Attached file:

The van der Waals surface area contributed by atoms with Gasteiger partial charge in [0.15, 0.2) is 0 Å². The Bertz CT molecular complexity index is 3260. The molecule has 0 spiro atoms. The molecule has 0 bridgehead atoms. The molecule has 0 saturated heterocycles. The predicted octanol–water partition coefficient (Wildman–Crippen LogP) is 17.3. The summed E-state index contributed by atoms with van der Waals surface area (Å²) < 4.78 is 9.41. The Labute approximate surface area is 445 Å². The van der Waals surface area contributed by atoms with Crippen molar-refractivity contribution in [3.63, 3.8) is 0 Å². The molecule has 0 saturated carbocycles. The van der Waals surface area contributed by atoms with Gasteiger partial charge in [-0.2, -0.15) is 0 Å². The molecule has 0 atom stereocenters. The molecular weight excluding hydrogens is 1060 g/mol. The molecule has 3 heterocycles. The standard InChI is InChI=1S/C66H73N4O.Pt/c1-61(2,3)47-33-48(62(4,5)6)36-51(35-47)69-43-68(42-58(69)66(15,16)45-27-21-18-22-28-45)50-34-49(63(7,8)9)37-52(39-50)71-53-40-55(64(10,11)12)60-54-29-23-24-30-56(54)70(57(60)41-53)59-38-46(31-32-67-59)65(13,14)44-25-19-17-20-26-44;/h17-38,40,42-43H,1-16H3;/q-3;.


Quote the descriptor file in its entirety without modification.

The van der Waals surface area contributed by atoms with Gasteiger partial charge in [0.15, 0.2) is 0 Å². The Bertz CT molecular complexity index is 3260. The molecule has 0 spiro atoms. The molecule has 0 bridgehead atoms. The molecule has 0 saturated heterocycles. The predicted octanol–water partition coefficient (Wildman–Crippen LogP) is 17.3. The summed E-state index contributed by atoms with van der Waals surface area (Å²) < 4.78 is 9.41. The Labute approximate surface area is 445 Å². The van der Waals surface area contributed by atoms with Crippen molar-refractivity contribution in [3.63, 3.8) is 0 Å². The molecule has 0 saturated carbocycles. The van der Waals surface area contributed by atoms with Gasteiger partial charge in [-0.2, -0.15) is 0 Å². The molecule has 0 atom stereocenters. The molecular weight excluding hydrogens is 1060 g/mol. The molecule has 3 heterocycles. The standard InChI is InChI=1S/C66H73N4O.Pt/c1-61(2,3)47-33-48(62(4,5)6)36-51(35-47)69-43-68(42-58(69)66(15,16)45-27-21-18-22-28-45)50-34-49(63(7,8)9)37-52(39-50)71-53-40-55(64(10,11)12)60-54-29-23-24-30-56(54)70(57(60)41-53)59-38-46(31-32-67-59)65(13,14)44-25-19-17-20-26-44;/h17-38,40,42-43H,1-16H3;/q-3;.